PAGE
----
The IBM PC roms itself are, rightfully in my opinion, protected by copyright. But I don’t think it is breaking that copyright to write software that does the exact same thing in the exact same way, if it was done by somebody who had only seen the specs, not the implementation.

    So, given a java specification, I think everybody should be free to write software that takes any program written to that specification and run it – regardless of it being a compiler, virtual machine, interpreter, or a hungarian dance group.

    That last example may seem contrived, but if that same dance group would be able to “run” a java program with their dance, they would be breaking Oracle copyright, and that’s just wrong.

    There is plenty of examples that fall somewhere between outright copying and a clean room implementation, of course, but in this case I think Oracle is in the wrong. Writing your own VM to run software that follows the java spec should in no way be a copyright infringement, even when that means having to implement a fairly large ‘standard library’.

  8. the big problem being of course to seperate “specification” from “implementation”…

  9. By the way, my read is that the Appeals Court sent the case back to Alsup to evaluate whether Google should get a pass under Fair Use, and given Alsup’s earlier ruling it seems possible that he’ll give it to them.

    But anyway. The IBM PC ROMs were an issue of binary compatibility. I don’t think there are implications here for binary compatibility, are there? The whole issue is the design of the human-readable API?

    I’m not sure about the MySQL example. (Ignoring that SQL wasn’t invented by the MySQL project or by Oracle.) If you implemented a query processor without publishing its API but just pointed to the MySQL doc and said “we implement that over there”, would that actually infringe the copyright? Presumably (too lazy to check) the issue here is that Google was distributing header files with the copyrighted API in them.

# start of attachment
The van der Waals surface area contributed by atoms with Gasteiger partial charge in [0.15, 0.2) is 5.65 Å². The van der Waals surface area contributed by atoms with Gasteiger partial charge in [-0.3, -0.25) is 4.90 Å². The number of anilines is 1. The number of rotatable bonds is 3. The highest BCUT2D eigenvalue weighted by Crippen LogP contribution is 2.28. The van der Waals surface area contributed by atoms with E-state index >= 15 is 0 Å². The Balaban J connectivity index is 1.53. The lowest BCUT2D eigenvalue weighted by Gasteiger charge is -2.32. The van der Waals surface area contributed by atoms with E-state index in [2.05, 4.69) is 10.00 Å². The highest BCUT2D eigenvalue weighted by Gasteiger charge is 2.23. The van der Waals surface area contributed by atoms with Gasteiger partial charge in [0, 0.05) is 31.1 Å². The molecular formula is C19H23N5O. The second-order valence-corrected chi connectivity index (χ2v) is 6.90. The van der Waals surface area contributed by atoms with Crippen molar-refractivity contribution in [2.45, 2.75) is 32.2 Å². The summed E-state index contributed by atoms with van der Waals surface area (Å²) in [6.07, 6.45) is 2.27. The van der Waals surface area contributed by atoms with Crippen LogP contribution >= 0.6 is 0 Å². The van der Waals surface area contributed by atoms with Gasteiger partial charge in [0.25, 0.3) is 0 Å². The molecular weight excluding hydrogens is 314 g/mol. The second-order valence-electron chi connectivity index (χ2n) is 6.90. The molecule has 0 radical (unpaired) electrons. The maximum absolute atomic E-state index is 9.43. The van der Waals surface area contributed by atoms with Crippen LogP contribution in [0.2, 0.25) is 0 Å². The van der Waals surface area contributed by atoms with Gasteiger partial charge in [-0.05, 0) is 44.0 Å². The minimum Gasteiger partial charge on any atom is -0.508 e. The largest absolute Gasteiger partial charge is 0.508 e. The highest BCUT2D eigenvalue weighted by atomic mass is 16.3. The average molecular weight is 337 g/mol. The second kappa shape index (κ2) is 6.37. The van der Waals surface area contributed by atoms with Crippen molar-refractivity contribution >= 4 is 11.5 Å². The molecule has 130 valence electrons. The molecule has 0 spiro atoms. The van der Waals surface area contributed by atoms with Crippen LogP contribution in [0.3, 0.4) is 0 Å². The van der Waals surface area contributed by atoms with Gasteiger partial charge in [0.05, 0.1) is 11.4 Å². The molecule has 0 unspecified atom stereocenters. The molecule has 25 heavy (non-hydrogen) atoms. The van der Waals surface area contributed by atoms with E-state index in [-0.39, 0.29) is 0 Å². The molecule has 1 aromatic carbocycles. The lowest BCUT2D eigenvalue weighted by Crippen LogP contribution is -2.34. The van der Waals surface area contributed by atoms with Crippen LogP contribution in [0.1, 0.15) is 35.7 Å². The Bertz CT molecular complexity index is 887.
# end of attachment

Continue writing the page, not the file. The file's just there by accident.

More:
Again, agreed on what’s desirable. As a community, we should learn our lesson. And I guess those who stick to FOSS mostly have.

  10. I don’t think there are implications here for binary compatibility, are there?

    You mean like the ability to run a (binary) .war file?

    If you implemented a query processor without publishing its API

    What is the difference between connecting to a network port, and sending SQL queries and having effect on the contents of a database, and taking a .war file and having effect on, say, the contents of a database?

  11. And I guess those who stick to FOSS mostly have

    And people say richard stallman is too extreme. I’m not so sure.

  12. And people say richard stallman is too extreme. I’m not so sure.

    It’s not that Stallman is wrong, it’s just that his stance is a costly one in terms of effort and convenience and most people aren’t convinced that it’s worth it. Even with this. I mean, how many big enterprise shops are going to conclude that having Oracle potentially monopolize the JVM space is a risk big enough to warrant switching all their custom apps to a different platform? Or even retraining their devs to do all future development in some other language?

    I think it’s funny that the one justification I can see to allow protection of APIs is to prevent splintering of that API. (See Sun vs. Msft’s embrace-n-extend in the early days.) And here the judgment is against Google because they copied too literally and are told they just have done their own thing. And why did they copy the APIs? Because the negotiations between Google and Sun/Oracle over a Java license had broken down over EXACTLY the issue of Google refusing to promise to maintain compatibility. As they say, “That’s fucked up.”

    [Binary compatibility] You mean like the ability to run a (binary) .war file? (…) What is the difference between connecting to a network port, and sending SQL queries and having effect on the contents of a database, and taking a .war file and having effect on, say, the contents of a database?

    In the MySQL case, if you implemented the (My)SQL query language without republishing it, could you possibly be violating copyright? It’s not the MariaDB people who are connecting to sockets and sending SQL commands–that’s the end user. And surely sending the commands constitutes fair use?

    The issue here is that each and every copy of Android is said to contain header files with the infringing code. That seems a bit different. MariaDB implements a parser for SQL. Android ships with copyrighted text material as part of the distribution.